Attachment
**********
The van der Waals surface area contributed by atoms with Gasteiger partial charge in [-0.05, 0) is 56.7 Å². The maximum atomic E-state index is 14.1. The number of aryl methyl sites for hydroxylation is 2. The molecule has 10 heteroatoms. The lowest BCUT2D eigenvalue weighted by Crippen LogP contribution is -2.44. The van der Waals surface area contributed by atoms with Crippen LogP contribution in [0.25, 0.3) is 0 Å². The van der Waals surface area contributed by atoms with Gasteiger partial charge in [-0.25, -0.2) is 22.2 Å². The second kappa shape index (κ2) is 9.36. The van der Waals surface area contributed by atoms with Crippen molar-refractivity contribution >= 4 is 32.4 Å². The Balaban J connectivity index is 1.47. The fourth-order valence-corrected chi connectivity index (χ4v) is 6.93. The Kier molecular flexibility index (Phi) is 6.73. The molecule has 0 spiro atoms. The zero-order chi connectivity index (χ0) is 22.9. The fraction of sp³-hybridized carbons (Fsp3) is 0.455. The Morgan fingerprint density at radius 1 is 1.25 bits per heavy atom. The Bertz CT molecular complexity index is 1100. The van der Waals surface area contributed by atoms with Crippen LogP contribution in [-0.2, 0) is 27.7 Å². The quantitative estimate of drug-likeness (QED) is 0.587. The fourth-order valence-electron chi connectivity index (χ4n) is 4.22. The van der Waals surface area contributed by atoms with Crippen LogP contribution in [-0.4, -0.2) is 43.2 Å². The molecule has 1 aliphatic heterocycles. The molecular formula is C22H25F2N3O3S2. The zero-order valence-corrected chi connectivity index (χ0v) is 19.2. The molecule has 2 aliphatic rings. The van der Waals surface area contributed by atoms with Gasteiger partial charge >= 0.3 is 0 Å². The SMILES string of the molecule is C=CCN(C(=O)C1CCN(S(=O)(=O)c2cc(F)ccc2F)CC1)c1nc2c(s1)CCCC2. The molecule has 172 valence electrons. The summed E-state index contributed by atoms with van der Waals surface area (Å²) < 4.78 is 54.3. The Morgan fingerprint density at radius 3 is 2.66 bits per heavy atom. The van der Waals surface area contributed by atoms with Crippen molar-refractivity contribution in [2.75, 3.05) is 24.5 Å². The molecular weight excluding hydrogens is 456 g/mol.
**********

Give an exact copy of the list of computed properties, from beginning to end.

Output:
The van der Waals surface area contributed by atoms with Gasteiger partial charge in [-0.05, 0) is 56.7 Å². The maximum atomic E-state index is 14.1. The number of aryl methyl sites for hydroxylation is 2. The molecule has 10 heteroatoms. The lowest BCUT2D eigenvalue weighted by Crippen LogP contribution is -2.44. The van der Waals surface area contributed by atoms with Crippen LogP contribution in [0.25, 0.3) is 0 Å². The van der Waals surface area contributed by atoms with Gasteiger partial charge in [-0.25, -0.2) is 22.2 Å². The second kappa shape index (κ2) is 9.36. The van der Waals surface area contributed by atoms with Crippen molar-refractivity contribution >= 4 is 32.4 Å². The Balaban J connectivity index is 1.47. The fourth-order valence-corrected chi connectivity index (χ4v) is 6.93. The Kier molecular flexibility index (Phi) is 6.73. The molecule has 0 spiro atoms. The zero-order chi connectivity index (χ0) is 22.9. The fraction of sp³-hybridized carbons (Fsp3) is 0.455. The Morgan fingerprint density at radius 1 is 1.25 bits per heavy atom. The Bertz CT molecular complexity index is 1100. The van der Waals surface area contributed by atoms with Crippen LogP contribution in [-0.2, 0) is 27.7 Å². The quantitative estimate of drug-likeness (QED) is 0.587. The fourth-order valence-electron chi connectivity index (χ4n) is 4.22. The van der Waals surface area contributed by atoms with Crippen LogP contribution in [-0.4, -0.2) is 43.2 Å². The molecule has 1 aliphatic heterocycles. The molecular formula is C22H25F2N3O3S2. The zero-order valence-corrected chi connectivity index (χ0v) is 19.2. The molecule has 2 aliphatic rings. The van der Waals surface area contributed by atoms with Gasteiger partial charge >= 0.3 is 0 Å². The SMILES string of the molecule is C=CCN(C(=O)C1CCN(S(=O)(=O)c2cc(F)ccc2F)CC1)c1nc2c(s1)CCCC2. The molecule has 172 valence electrons. The summed E-state index contributed by atoms with van der Waals surface area (Å²) < 4.78 is 54.3. The Morgan fingerprint density at radius 3 is 2.66 bits per heavy atom. The van der Waals surface area contributed by atoms with Crippen molar-refractivity contribution in [2.75, 3.05) is 24.5 Å². The molecular weight excluding hydrogens is 456 g/mol.